Sunday, January 3, 2010

Amaranth and JPMorgan Chase

I recently read LAST MAN STANDING, Duff McDonald's biography of Jamie Dimon, the Chief Executive of JPMorgan Chase.

It is rather too hagiographic for my taste, but it does use Dimon's POV to give a clear account of some of the recent Wall Street turmoil, and for this I am grateful.

I appreciated the brief of the post-Amaranth litigation in particular, and will quote a bit of that here both for its inherent interest and to give a bit of the flavor of the book.

"In the summer of 2006, Dimon, [and his co-heads of investment banking Steven] Black, and [Bill] Winters made their most audacious play of the year when they snapped up a portfolio of disastrous bets on natural gas prices that had been made by Amaranth Advisors, a $9.2 billion hedge fund that was facing collapse if it couldn't get the underwater trades off its books. On the weekend of September 16, Amaranth was desperately seeking a buyer for the trades. Goldman Sachs offered to do a deal for a portion of the total, but it demanded a $1.85 billion payment to relieve Amaranth of the positions.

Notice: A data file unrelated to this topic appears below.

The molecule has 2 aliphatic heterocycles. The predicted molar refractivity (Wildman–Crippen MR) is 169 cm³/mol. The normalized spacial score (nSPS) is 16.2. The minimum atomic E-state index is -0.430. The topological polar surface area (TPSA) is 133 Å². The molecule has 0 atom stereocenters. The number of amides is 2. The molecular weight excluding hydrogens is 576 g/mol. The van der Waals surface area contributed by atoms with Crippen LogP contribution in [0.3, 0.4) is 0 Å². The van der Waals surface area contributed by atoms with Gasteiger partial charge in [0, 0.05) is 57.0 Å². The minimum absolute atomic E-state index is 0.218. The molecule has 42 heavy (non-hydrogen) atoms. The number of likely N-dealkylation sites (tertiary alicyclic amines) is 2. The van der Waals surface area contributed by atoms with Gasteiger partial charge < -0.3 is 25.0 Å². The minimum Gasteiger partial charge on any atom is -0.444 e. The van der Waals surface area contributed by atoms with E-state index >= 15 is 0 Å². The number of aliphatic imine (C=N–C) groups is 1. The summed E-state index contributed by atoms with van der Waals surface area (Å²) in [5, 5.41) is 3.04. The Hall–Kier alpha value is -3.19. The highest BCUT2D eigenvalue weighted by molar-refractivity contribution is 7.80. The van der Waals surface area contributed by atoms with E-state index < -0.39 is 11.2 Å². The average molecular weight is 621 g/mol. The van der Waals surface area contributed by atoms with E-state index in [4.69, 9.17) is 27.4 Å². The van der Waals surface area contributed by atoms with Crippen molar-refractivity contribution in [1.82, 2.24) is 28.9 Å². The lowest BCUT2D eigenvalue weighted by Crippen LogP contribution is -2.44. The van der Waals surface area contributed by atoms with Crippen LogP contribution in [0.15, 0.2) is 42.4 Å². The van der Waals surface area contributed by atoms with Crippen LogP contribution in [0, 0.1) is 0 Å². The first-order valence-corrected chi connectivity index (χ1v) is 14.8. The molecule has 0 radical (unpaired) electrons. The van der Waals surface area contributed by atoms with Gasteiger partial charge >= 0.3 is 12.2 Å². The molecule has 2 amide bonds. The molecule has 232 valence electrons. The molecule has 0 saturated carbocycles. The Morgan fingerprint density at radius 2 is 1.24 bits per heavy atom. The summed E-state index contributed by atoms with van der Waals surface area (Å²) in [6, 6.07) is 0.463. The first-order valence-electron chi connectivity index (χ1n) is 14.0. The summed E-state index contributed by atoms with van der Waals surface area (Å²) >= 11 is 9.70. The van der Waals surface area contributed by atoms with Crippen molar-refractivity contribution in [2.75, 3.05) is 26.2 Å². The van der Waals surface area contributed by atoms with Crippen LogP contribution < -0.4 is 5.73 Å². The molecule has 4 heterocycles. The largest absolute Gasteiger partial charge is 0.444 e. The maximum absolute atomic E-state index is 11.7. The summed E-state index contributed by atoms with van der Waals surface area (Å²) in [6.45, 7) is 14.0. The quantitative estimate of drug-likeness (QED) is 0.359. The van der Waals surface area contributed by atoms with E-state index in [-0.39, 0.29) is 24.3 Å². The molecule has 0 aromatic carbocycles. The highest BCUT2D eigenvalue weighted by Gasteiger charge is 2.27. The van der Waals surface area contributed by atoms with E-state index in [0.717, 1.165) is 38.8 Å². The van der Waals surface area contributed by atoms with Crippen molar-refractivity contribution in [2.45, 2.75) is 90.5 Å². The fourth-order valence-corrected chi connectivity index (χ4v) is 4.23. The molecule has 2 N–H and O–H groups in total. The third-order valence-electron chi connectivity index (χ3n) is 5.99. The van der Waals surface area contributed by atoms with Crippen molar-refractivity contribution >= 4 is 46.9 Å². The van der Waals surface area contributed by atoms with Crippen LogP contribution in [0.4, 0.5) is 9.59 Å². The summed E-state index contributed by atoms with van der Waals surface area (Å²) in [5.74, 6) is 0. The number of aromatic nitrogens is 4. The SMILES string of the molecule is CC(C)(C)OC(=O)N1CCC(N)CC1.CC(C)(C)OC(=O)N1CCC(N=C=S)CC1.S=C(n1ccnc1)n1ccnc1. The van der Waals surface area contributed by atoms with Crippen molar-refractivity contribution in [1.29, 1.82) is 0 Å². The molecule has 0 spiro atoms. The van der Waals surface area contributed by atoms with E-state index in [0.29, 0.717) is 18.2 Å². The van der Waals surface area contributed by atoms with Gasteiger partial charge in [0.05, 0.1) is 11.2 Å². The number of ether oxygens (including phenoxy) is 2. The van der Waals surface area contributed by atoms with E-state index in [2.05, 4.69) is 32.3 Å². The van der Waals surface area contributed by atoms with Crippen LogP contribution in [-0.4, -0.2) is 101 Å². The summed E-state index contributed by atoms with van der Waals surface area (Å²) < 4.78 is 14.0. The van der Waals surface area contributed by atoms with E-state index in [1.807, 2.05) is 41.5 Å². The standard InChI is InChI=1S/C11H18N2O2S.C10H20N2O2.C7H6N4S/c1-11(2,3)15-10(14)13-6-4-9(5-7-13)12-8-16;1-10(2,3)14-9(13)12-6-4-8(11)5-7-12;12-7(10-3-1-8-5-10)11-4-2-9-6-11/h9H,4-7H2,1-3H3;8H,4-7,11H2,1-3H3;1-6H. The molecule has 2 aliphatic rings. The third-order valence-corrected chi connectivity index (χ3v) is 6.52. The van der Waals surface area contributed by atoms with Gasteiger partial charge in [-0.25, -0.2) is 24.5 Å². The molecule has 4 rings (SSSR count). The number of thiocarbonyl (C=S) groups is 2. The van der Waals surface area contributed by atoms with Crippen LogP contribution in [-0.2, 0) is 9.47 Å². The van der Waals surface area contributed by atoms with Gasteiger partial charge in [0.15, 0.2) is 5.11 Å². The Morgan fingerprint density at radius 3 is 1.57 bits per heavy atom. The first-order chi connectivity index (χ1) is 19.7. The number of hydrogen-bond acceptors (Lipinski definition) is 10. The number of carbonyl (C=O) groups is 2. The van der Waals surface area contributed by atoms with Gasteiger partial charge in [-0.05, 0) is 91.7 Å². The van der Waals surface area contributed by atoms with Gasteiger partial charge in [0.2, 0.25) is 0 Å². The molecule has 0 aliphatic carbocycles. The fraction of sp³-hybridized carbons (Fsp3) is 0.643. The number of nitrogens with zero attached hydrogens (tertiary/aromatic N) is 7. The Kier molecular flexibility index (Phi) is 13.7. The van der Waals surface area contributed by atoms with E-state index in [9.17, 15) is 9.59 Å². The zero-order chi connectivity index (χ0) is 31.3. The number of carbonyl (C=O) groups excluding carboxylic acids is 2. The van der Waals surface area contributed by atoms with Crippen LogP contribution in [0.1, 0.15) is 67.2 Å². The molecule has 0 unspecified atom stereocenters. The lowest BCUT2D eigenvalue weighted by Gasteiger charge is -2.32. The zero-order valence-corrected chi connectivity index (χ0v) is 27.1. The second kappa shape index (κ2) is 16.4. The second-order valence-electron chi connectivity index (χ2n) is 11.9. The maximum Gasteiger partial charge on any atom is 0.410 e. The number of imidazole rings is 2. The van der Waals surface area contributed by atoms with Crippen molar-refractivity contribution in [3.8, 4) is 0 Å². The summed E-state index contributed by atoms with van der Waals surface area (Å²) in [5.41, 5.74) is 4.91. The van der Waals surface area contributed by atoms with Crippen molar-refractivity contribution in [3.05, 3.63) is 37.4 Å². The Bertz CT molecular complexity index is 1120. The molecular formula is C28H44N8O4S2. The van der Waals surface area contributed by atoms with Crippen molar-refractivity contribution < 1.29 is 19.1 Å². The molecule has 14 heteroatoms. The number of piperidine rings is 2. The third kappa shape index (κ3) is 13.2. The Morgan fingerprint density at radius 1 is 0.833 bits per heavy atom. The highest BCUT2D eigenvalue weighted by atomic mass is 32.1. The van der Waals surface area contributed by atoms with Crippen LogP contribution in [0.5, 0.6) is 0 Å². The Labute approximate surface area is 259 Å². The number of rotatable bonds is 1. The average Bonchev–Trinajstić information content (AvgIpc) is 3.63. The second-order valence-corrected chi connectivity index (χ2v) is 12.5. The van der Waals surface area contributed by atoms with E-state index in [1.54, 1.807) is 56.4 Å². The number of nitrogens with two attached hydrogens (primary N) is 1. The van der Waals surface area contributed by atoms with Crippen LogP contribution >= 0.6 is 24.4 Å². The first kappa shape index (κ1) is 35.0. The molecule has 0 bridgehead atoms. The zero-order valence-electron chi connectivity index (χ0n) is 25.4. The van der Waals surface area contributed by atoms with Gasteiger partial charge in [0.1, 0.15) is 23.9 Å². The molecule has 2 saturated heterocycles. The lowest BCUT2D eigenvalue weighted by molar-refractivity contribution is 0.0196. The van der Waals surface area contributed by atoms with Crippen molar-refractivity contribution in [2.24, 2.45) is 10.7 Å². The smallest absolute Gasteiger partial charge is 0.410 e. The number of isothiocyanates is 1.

"Lacking that much cash, Amaranth turned to JPMorgan Chase, the hedge fund's clearing broker, and asked if the firm might return $2 billion of posted collateral so it could get the deal done. Steve Black and Bill Winters refused. [Then there was a similar back-and-forth involving Citadel]. The answer, in the end, was obvious. JPMorgan Chase and Citadel made a joint bid for the trades. (With JPMorgan Chase in on the deal, the question of releasing collateral somehow disappeared.) The company made about $725 million in profit on the positions, in part by turning around and selling many of those it had just purchased to Citadel....Amaranth later sued JPMorgan Chase for more than $1 billion, accusing the company of abusing its position as the hedge fund's prime broker to put the kibosh on the deals with Goldman and Citadel in favor of its own purchase....

"Dimon, who considers the lawsuit 'silly,' had no pity for the collapsed fund."

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